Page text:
But GPLv3 also contains unique—and to most readers, very confusing—patent terms. (See Section 11, paragraphs 5, 6 and 7—the so-called anti-Microsoft and anti-Novell provisions.) Companies worry, for instance, that if someone else sues them for patent infringement based on GPL3 code, these provisions cannot be reconciled to the terms for a settlement, which is usually a non-sublicensable, and sometimes royalty-bearing, patent license.
Other frights lurk in the “anti-Tivoization” terms—more properly referred to as the “User Product” terms, Section 6. These terms require “Installation Information” to be provided to allow customers of hardware devices to re-install and execute modifications of the software that are enabled by the license. These terms mostly cause concern for companies in the consumer electronics field. However, the burgeoning industry of tools for SMEs means that the line of demarcation between consumer and business customers is blurring, and that causes consternation among potential industry adopters. Many worry that delivery of this information will make it hard to manage the security or support of their products, or will enable their competitors to disrupt their business.
Private companies feel—rightly or wrongly—that using open source code involves an investment of brain damage to understand the license. They also assume—rightly—that use of open source requires implementing internal business processes to track use and compliance. These are costs, and savvy companies consider these alongside license fees as part of the total cost of ownership of software. Notwithstanding GPL3’s perceived or real dangers, as with any open source license, its adoption depends on having a “killer app” to make it worthwhile.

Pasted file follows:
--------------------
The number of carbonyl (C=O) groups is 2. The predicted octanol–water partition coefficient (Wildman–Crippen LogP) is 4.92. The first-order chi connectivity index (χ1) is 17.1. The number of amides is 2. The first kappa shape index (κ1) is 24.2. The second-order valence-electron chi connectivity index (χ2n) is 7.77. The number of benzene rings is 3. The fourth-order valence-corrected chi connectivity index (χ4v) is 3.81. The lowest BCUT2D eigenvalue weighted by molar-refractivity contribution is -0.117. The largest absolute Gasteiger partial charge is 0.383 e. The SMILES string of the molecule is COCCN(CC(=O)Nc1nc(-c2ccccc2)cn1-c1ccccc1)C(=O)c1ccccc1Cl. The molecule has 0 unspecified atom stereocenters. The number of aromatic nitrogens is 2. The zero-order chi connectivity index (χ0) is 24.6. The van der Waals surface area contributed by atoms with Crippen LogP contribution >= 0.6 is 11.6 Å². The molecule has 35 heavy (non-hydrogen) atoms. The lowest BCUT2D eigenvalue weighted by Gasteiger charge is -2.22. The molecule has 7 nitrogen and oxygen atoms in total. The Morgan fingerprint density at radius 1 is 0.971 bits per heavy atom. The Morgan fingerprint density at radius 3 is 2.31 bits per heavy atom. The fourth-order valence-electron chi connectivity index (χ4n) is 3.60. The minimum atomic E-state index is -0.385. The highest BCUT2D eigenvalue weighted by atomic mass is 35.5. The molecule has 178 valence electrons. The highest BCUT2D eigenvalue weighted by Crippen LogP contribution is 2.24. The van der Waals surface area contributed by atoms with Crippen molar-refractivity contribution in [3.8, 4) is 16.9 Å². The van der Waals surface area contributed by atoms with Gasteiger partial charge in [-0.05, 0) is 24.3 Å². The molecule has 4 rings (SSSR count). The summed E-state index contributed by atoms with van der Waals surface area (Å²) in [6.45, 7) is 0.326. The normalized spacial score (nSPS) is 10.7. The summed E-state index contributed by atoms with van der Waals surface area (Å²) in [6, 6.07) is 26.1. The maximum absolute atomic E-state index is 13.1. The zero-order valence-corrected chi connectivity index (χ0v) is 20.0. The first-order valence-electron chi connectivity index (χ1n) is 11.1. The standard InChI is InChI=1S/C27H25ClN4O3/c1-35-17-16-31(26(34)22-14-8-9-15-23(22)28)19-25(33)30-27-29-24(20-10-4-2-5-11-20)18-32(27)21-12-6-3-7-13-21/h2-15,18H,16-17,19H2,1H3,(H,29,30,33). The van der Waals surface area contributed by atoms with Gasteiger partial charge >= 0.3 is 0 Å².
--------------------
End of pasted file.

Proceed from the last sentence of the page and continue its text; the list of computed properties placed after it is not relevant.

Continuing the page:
For GPLv3, that killer app is clearly GCC. Most companies today cannot function without this compiler package. Moreover, most companies only use GCC as a development tool and not distributed within products, so they have little trouble managing compliance. (This is because the copyleft requirements of GPL v3 only kick in upon “conveying”—a notion akin to distribution, which doesn’t happen in the ordinary course of business for a pure development tool.) So, as we stand in 2013, GPLv3 fear is abating somewhat. Currently, GPL v3 is one of the top open source licenses, applying to 12% of projects. But all projects are not created equal. The bottom line is that licenses don’t drive their own adoption. Software drives license adoption, and the more tasty software released under GPL3, the more private companies will grin and bear it.
So who’s afraid of GPLv3? Most private companies, even today, but less afraid than they used to be.
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